Remaking America: Public Memory, Commemoration, and Patriotism in the Twentieth Century.
Examining this conflict between the vernacular and official past, Bodnar finds that ascendancy of either interpretation depended on contemporary social and political issues. From the period after the American Revolution until the 1830s, concerns for nation-building prompted the celebration of national patriotic themes. In the 1830s, however, industrial expansion created class and regional differences that helped to popularize humble pioneers and yeomen. National themes reemerged with the Civil War as preservation and then reunification of the Union dominated national attention. Within this national fervor, however, existed the reality of war. With 600,000 casualties, the war touched Americans on a personal level and created a ground swell of vernacular commemorations.
Bodnar's study reveals that the planning and implementation of commemorations mirrored the growing complexity of American life. Increasingly the rising middle class managed commemorative events in the mid-nineteenth century and business leaders glorified patriotic ideals that had been important in their rise to power. America's growing pluralism increased social tensions and official culture invoked the image of a strong nation-state to act as social mediator. This interpretation of the nation's past, however, exacerbated vernacular fears of urban and industrial growth. Here Bodnar stresses the growing class tensions that infiltrated patriotic celebrations and argues that popular expressions of the past emphasized images of local founders and events.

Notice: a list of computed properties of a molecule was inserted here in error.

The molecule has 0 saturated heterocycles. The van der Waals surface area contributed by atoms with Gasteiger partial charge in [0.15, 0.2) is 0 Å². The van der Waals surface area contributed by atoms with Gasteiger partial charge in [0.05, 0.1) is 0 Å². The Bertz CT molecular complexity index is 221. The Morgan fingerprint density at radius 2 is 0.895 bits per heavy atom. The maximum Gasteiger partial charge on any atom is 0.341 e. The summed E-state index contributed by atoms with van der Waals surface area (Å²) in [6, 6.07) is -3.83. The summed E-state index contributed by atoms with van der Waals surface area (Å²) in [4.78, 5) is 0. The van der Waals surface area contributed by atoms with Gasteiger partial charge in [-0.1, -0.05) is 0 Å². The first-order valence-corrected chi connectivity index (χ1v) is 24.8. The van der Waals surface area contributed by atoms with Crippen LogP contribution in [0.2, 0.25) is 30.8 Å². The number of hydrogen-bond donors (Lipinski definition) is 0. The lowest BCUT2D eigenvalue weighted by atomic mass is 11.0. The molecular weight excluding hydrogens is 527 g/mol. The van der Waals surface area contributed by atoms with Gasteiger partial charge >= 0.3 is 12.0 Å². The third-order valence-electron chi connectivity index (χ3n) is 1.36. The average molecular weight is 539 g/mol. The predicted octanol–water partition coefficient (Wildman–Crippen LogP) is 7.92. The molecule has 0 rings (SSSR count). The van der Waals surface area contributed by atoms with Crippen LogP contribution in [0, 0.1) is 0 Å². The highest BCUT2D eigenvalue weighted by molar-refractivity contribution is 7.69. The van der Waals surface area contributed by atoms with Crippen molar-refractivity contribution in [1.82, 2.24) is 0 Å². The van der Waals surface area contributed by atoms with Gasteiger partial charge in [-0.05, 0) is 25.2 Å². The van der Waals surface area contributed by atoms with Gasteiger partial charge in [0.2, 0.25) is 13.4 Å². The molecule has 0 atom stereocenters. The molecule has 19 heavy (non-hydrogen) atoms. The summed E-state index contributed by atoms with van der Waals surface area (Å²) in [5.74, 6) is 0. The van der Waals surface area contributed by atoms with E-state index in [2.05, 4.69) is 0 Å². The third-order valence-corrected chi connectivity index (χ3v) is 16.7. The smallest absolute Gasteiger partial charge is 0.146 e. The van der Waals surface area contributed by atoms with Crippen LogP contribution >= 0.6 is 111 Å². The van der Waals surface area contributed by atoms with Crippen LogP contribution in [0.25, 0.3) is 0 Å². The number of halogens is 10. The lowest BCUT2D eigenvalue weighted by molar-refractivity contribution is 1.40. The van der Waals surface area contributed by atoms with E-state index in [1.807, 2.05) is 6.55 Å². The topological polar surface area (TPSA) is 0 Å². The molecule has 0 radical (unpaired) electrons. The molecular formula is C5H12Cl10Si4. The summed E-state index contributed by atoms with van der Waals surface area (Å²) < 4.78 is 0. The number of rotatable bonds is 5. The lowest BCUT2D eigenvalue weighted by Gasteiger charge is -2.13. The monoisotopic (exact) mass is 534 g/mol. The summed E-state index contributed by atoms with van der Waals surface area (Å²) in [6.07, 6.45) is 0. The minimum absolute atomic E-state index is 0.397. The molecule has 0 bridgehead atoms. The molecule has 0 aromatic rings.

In the early twentieth century, American war efforts created a powerful nation-state and established a pattern of strong official interpretations of the past. Alliances among government officials, business leaders, and professionals promoted a progressive history of America's march to greatness, while themes of nativism and patriotism dominated national celebrations. Ethnic groups, led by an assimilating middle class, stressed ethnic identity within the context of national ideals. Vernacular themes briefly appeared in the inter-war period, but the Great Depression forced the government to reassert official culture. In a fascinating chapter Bodnar analyzes the expanded role of the National Park Service in managing historic sites and the federal government's increased involvement in official interpretations of history. Dominance of official over vernacular historical interpretations continued during the crises of World War II and the Cold War.
Bodnar's treatment of the tumultuous 1960s and 1970s focuses on celebrations of the Civil War Centennial and the American Revolution Bicentennial, but his dichotomous model seems less successful for this period. While official interpretations of the past encouraged national themes, the fractious nature of American society created a vernacular culture that was not easily accommodated. Useful to understanding the complexity of historical celebrations and commemorations during this period would be an analysis of the unprecedented popular participation in local historical societies and historic preservation movements. These efforts forged a union of official and vernacular culture as people demanded that the history of all groups be remembered and preserved.
|Printer friendly Cite/link Email Feedback|
|Publication:||Journal of Social History|
|Article Type:||Book Review|
|Date:||Sep 22, 1993|
|Previous Article:||Peasantry and Society in France since 1789.|
|Next Article:||Lives in Trust: The Fortunes of Dynastic Families in Late Twentieth-Century America.|
|Social History in Museums: A Handbook for Professionals.|
|Commemorations: The Politics of National Identity.|
|Sites of Memory, Sites of Mourning: The Great War in European Cultural History.|
|Twentieth-Century Heroes. (Book Reviews).|